… is like riding Trojan Horses! Heybeli Island Update

In October 2018, the first series of workshops for this prototype took place off the coast of Istanbul.

In times of crisis; joy of life, playing games, sharing stories and having fun together might be the most political thing that can be done.…is like riding on a Trojan Horse, secretly breaks the ices of isolation and invite people safely to public sphere.

It’s all started in Terni, when Handan, Karsten and Anna burst into cries and hugged each other with sincerity. That sentimentality coming from the words shared in the C-Lab circle, about life, hope and social-political-economical climate surrounds all. From Hungary to Turkey, from Greece to England all worried, indeed.

The tears washed out the gloominess, knowing that: “We are not alone! We are not the only victims! So instead of staying in the mode of suffering, let’s roll our dice and fight together for another step!“

This was the magical core of the prototype “…is like riding Trojan Horses”: To develop subversive and playful methods for people to stay politically/culturally alive in public sphere through games and storytelling.

So Handan the magical storyteller, Karsten the maniac game designer and Anna the most emphatic built environment educator, arrived enthusiastically to the the Heybeli Island, one of the well-known holiday islands of Istanbul, to explore the power of storytelling, games. Together with Yasemin, the care taking ghost, as well as with Maya, a very experienced young connector and workshop facilitator, their aim was to implement playful methods and empower people to formulate and express their opinions, needs, wishes and dreams.

The project team with a poster of an invitation to their event.
The project team with a poster of an invitation to their event.

Heybeli Island is a magical small place with tiny coffees, beautiful architecture and a lot of horses in the public space. While the island is popular among tourists and is crowded during the summer season, we arrived to the place in October when only the inhabitants stay on the island. The autumn days are calm here and life is in contrast with the vivid and sped-up capital which is in sighting distance.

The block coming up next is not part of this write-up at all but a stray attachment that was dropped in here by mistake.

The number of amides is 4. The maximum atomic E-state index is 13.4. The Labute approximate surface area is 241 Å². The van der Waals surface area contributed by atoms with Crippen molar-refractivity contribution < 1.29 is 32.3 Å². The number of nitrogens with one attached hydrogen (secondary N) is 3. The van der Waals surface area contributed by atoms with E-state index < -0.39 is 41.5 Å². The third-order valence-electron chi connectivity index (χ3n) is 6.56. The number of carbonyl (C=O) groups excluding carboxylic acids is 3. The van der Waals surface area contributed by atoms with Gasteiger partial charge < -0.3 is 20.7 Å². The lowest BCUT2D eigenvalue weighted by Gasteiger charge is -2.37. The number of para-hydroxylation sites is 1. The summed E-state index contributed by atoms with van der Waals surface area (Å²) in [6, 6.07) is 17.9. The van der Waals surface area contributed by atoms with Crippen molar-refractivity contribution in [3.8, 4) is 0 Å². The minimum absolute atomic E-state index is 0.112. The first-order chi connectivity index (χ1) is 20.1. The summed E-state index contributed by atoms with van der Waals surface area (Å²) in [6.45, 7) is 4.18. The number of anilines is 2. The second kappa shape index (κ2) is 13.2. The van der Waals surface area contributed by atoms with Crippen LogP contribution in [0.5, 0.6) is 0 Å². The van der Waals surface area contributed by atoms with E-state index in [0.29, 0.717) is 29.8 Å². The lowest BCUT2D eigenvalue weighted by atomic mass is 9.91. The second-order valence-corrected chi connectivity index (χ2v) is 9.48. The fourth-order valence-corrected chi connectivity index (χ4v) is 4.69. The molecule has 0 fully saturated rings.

The scenic Heybeli Island.
The scenic Heybeli Island.

The arrival of the project team was quite an issue for the relatively closed community and the original idea of our prototype had to be changed soon after arriving. We realised the importance of taking smaller steps and the first step was simply to connect. Instead of using playful tools for empowerment, our games and stories became essential tools in connecting with the local community and in trust-building processes.

So trust building started with identifying our local partners. The team started to collaborate with the Society of Courage, a group of volunteers with a mission to develop skills of the young girls of the island, and they became our local partner.

The Society works with playful methods such as origamis, games, experiments in the field of science, mathematics, and critical thinking and were open to provide space for our activities in the islands. From late summer on, Handan organized a workshop series to familiarize the girls with games and storytelling while she’s also learning about the island and girls.

For the Society of Courage, Handan introduced “The Story of Fear” as the core of their activities. The tale was a typical “journey of the hero” tale, including all basic steps and crises of life. By imagining the tale in the island, scene by scene, Handan aimed to invite them to the imaginary sphere of stories while keeping in touch with the place they live. After four half-day workshops creating imaginary routes all over the island and with heroes, the girls started the explore various possibilities of storytelling and games. And the bonus, sincere work, especially with kids, is one of the major steps of building trust with the local community.

Handan telling the Story of Fear in the workshop.
Handan telling the Story of Fear in the workshop.